A spokesman from the Chiang Mai public health office told the Herald that results sent to a laboratory for testing were not expected for another two weeks.

Seaweed delicacy in Thailand kills 23-year-old NZ woman, two others in hospital

The New Zealand Herald is reporting that a dream Overseas Experience has turned to tragedy for three young New Zealand women after food poisoning killed one and left the other two in hospital.

Sarah Carter, 23, died on Sunday, reportedly after eating a seaweed delicacy at a market in Chiang Mai, Thailand – just hours before her mother could get to her bedside.

Her friends Amanda Eliason and Emma Langlands, both 23, also suffered food poisoning and were last night still in Chiang Mai Ram Hospital.

Amanda remained in the intensive care unit while Emma was yesterday moved into her own room and was now eating.

"We’ve just been on a rollercoaster from hell," Emma’s father, Richard, said last night. "Three of them went over, but one’s not coming back. It’s just horrific. These girls are so beautiful, professional and sensible. It’s a terrible, terrible tragedy.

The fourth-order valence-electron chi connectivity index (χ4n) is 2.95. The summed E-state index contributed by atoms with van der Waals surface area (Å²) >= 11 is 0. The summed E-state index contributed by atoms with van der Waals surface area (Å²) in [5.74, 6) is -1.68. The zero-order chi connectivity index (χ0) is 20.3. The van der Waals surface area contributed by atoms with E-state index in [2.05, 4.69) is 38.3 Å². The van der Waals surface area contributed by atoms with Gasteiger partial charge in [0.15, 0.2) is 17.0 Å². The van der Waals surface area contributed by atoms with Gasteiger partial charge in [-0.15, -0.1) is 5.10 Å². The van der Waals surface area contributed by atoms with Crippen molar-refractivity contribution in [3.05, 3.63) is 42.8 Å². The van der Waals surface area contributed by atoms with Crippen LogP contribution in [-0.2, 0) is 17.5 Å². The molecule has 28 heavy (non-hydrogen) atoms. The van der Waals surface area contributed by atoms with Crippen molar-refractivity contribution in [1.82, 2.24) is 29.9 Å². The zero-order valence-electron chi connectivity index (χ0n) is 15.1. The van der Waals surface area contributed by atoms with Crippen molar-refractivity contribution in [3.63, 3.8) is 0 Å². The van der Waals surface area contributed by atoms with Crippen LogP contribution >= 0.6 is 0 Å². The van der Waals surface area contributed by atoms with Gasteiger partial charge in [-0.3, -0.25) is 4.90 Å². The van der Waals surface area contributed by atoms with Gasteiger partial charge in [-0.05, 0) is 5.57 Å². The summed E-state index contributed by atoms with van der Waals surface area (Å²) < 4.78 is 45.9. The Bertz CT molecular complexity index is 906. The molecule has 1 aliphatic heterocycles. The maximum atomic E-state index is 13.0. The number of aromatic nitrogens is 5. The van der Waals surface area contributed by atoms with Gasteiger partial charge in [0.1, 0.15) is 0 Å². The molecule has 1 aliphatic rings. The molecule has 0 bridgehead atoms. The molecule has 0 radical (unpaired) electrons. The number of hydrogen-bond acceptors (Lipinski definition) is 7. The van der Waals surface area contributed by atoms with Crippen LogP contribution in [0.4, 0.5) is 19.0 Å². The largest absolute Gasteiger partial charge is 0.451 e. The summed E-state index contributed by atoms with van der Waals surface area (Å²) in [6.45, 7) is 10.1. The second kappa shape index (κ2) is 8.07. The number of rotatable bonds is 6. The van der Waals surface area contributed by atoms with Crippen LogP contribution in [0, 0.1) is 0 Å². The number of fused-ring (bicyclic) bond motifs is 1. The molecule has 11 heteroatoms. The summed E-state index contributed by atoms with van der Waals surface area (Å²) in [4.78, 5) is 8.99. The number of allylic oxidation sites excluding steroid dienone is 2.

"I just can’t understand how this happened … they’re all such amazing, hugely intelligent girls."

The three friends – who were on their OE after finishing their studies at Wellington’s Victoria University – were rushed to hospital last Friday when they became ill after eating what is thought to have been toxic seaweed.

Two days later, Sarah was dead.

Yesterday her father, Richard Carter of Auckland, told a news website that his daughter had "touched the hearts of everyone she knew."

* There are several types of edible seaweed used in many countries.
* The high iodine content can produce iodine toxicity if large amounts are consumed.
* Rotting seaweed is also a potent source of hydrogen sulfide, a highly toxic gas which can cause vomiting and diarrhoea, but is rarely fatal.
* Most edible seaweed is marine algae – most freshwater algae is toxic.While marine algae is not generally toxic, some do contain acids that irritate the digestion canal, while others can have a laxative effect.
* Is a staple food in most parts of Asia and is used in soups, salads and as a side dish.
* Recognised in many Western countries, as being used in sushi and in spirulina.